Friday, August 27, 2010

August 2010 Daring Bakers' Challenge: Ice Cream Petit Fours

The August 2010 Daring Bakers’ challenge was hosted by Elissa of 17 and Baking. For the first time, The Daring Bakers partnered with Sugar High Fridays for a co-event and Elissa was the gracious hostess of both. Using the theme of beurre noisette, or browned butter, Elissa chose to challenge Daring Bakers to make a pound cake to be used in either a Baked Alaska or in Ice Cream Petit Fours. The sources for Elissa’s challenge were Gourmet magazine and David Lebovitz’s “The Perfect Scoop".
Having missed out on the July challenge (I was doing enough baking in Paris), I'm very glad I chose to do this one. Why? Because the browned butter pound cake is the most delicious cake I've ever made. I don't know why I don't use browned butter more - it caramel, nutty smell is amazingly seductive. Honestly, it's one of my favorite smells. And it's so easy to make too! Just melt some butter until the milk solids are caramelize and turn brown. 
Here's what browned butter looks like after you let it set (which you'll need to do for the pound cake recipe):
The pound cake recipe is very simple. You cream the butter with sugar and eggs, then whisk in flour and baking powder. The browned butter is the star here. (Don't worry, the recipe is at the bottom. This isn't one of those medieval recipes where you just "styre everything togither").

To make the petit fours, trim off the top of the 9x9 cake, then slice it in half horizontally. Not having a 9" knife, I found the cake much easier to slice if I quartered it first. 
Line a 9x9 pan with plastic, then put one half of the cake on the bottom.
I had some leftover orange coconut ice cream on hand, so I used that for the filling. The ice cream was simplicity itself - 1/3 milk, 1/3 cream, 1/3 coconut milk, barely sweetened and infused with orange zest. I've recently become a fan of eggless ice cream - the flavor is much cleaner and sharper (and I don't need to clean the custard pot...)
Cover the ice cream with the other half of cake, and press it down a little to get everything packed down. 
Once it's frozen solid, slice it into small pieces. Again, I kept to the quarters to make slicing easier. 
You can cover the petit fours with chocolate glaze, fondant, marzipan, whatever you like. I made a hasty chocolate ganache with a touch of honey for shine (I was out of corn syrup). The original recipe called for dipping the entire petit four in chocolate. When I tried that, I got a clumpy, uneven mess - especially because the chocolate in contact with the ice cream immediately hardened and fell off in pieces. To avoid total disaster, I ended up glazing just the top of the petit fours. I rather like the minimalist look.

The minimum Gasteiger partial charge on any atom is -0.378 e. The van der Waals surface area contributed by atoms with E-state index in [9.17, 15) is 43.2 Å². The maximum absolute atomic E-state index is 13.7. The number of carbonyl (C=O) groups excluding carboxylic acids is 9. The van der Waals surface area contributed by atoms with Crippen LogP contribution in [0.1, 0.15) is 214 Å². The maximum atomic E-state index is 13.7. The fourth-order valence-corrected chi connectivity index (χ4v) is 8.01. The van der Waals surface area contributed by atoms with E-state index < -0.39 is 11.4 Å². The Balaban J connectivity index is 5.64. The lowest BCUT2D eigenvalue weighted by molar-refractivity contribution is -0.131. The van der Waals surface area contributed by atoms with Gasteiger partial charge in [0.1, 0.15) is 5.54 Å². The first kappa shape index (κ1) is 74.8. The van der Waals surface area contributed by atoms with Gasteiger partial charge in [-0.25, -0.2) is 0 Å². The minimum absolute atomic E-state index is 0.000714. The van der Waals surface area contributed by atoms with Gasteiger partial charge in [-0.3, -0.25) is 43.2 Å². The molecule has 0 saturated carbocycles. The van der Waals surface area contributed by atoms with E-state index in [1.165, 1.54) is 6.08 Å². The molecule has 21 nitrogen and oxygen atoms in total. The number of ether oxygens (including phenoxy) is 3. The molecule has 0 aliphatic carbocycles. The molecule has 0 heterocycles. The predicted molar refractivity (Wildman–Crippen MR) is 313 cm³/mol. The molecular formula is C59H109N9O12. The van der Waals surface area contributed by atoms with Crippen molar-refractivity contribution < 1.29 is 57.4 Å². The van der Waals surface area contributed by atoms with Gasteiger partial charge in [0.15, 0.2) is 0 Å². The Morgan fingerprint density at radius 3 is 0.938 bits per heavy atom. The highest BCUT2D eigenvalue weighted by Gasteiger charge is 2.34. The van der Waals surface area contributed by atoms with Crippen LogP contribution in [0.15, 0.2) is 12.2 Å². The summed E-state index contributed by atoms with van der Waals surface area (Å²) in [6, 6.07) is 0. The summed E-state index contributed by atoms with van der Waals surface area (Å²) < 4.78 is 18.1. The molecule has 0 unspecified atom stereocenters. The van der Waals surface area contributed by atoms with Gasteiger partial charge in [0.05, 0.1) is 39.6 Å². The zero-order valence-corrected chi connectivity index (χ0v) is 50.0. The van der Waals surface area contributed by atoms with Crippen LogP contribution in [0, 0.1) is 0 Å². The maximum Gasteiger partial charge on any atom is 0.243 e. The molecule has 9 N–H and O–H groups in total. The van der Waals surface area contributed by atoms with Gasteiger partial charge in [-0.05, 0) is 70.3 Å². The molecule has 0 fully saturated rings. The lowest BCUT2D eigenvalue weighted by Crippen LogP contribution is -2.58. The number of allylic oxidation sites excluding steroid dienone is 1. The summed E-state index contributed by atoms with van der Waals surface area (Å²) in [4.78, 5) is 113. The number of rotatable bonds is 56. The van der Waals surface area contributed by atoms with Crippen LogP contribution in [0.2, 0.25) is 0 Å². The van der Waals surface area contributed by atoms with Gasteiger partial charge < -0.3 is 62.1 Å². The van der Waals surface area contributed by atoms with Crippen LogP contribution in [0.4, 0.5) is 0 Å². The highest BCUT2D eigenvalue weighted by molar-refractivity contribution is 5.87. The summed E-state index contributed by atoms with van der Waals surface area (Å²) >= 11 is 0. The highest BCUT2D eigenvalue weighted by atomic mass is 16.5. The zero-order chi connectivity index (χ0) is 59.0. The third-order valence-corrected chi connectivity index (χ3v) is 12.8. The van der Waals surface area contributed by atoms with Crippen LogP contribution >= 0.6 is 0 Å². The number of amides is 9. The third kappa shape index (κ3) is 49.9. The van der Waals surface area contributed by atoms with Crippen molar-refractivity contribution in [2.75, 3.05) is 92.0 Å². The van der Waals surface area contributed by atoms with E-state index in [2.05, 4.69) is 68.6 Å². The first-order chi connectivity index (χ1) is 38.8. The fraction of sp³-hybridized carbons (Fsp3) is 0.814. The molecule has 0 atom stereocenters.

Browned Butter Pound Cake
Adapted from October 2009 edition of Gourmet
275 g butter
200 g sifted cake flour (alternatively, 4 tablespoons of corn starch + rest of the weight in all-purpose flour)
1 teaspoon baking powder
1/2 teaspoon salt
110 g packed light brown sugar
75 g white sugar
4 eggs
1/2 teaspoon vanilla extract
1. Preheat oven to 325 F. Butter and flour a 9x9 pan. 
2. Brown the butter in a skillet until the milk solids are dark brown (or when your kitchen starts to smell like a French bakery). Chill in the freezer until just congealed, 15-30 minutes. 
3. Whisk together the flour, baking powder, and salt. 
4. Beat the brown butter and sugars with an electric mixer until light and fluffy, about 2 minutes. I'm too lazy to clean the electric mixer, so here's the Cordon Bleu method: rub the butter into the sugar with your hands until everything is incorporated. This method is much more fun and takes about the same time. If you're lazy like me, wear latex gloves.
5. Beat in eggs one at a time, then the vanilla extract. Stir in the flour mixture until just combined. 
6. Scrape into pan and cake until golden brown on top and a toothpick comes out clean. The recipe states 25 minutes but it took me about 40 minutes. It all depends on the oven, and mine's frequently under-heated. The best way to tell whether something is done is by smell and touch.
7. Cool in pan for 10 minutes, then invert onto a cooling rack to cool completely (Being short on time, I just stuck it in the freezer. Half an hour later, I had a cooled cake to work with). 

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